We can use the relational operators >, >=, <, <=, == and != to compare the arrays of same size. These operators compare the corresponding elements of the arrays and return another array with Boolean type values. It means the resultant array contains elements which are True or False.
The any() function can be used to determine if any one element of the array is True.
The all() function can be used to determine whether all the elements in the array are True. The any() and all() functions return either True or False.
The functions logical_and(), logical_or() and logical_not() are useful to get the Boolean array as a result of comparing the compound condition.
The where() function can be used to create a new array based on whether a given condition is True or False. The syntax of the where() function is:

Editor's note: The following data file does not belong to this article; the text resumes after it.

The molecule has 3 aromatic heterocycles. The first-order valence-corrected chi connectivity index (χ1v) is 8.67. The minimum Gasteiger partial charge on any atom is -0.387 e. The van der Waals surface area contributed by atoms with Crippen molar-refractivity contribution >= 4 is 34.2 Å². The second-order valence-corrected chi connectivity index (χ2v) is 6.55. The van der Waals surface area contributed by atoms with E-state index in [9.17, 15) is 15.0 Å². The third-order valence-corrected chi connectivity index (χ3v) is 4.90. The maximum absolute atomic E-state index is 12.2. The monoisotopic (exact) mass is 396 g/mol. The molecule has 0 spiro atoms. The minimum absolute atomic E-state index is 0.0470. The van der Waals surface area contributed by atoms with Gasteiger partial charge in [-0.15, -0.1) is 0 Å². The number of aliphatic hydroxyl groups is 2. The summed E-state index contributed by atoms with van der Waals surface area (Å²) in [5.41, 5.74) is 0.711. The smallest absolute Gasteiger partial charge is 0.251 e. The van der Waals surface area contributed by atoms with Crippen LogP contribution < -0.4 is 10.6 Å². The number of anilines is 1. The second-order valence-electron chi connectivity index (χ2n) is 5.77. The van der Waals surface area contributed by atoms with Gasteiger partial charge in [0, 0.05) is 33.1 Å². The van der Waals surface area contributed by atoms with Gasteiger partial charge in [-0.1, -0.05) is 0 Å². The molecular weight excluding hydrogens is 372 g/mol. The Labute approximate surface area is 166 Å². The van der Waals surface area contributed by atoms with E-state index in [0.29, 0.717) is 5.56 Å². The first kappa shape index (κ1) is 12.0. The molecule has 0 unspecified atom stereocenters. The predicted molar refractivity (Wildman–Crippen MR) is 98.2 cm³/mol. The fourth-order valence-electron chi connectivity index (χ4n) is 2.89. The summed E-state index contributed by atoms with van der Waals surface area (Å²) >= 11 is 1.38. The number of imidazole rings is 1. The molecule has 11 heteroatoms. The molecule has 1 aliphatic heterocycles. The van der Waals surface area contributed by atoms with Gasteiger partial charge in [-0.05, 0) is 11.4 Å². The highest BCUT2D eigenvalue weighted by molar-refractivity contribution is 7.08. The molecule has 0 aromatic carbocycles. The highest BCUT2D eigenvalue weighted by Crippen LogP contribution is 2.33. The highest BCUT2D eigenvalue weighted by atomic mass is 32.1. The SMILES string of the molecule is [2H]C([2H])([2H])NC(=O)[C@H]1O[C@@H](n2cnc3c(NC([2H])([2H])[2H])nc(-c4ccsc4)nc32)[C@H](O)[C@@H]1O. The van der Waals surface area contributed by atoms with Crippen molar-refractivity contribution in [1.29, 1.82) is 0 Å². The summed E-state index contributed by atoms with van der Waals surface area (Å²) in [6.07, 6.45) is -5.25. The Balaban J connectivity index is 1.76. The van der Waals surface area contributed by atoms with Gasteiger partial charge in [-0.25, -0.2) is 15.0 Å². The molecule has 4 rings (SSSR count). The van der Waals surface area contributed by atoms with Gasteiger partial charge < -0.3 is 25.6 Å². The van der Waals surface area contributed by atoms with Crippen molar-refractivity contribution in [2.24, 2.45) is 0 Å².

array = where(condition, expression1, expression2)
If the ?condition’ is true, ?expression1’ is executed and the result is stored into the array, else ?expression2’ is executed and its result is stored into the array. For example,
a = array([10, 21, 30, 41, 50], int)
c = where(a%2==0, a, 0)
The new array ?c’ contains elements from ?a’ based on the condition a%2==0. This condition is applied to each element of the array ?a’ and if it is True, the element of ?a’ is stored into ?c’ else ?0’ is stored into c. Hence the array ?c’ looks like this:
[10 0 30 0 50].
The nonzero() function is useful to know the positions of elements which are non zero. This function returns an array that contains the indexes of the elements of the array which are not equal to zero. For example,
a = array([1, 2, 0, -1, 0, 6], int)
In the preceding array, the elements which are non zero are: 1, 2, -1 and 6. Their positions or indexes are: 0, 1, 3, 5. These indexes can be retrieved into another array ?c’ as:
c = nonzero(a)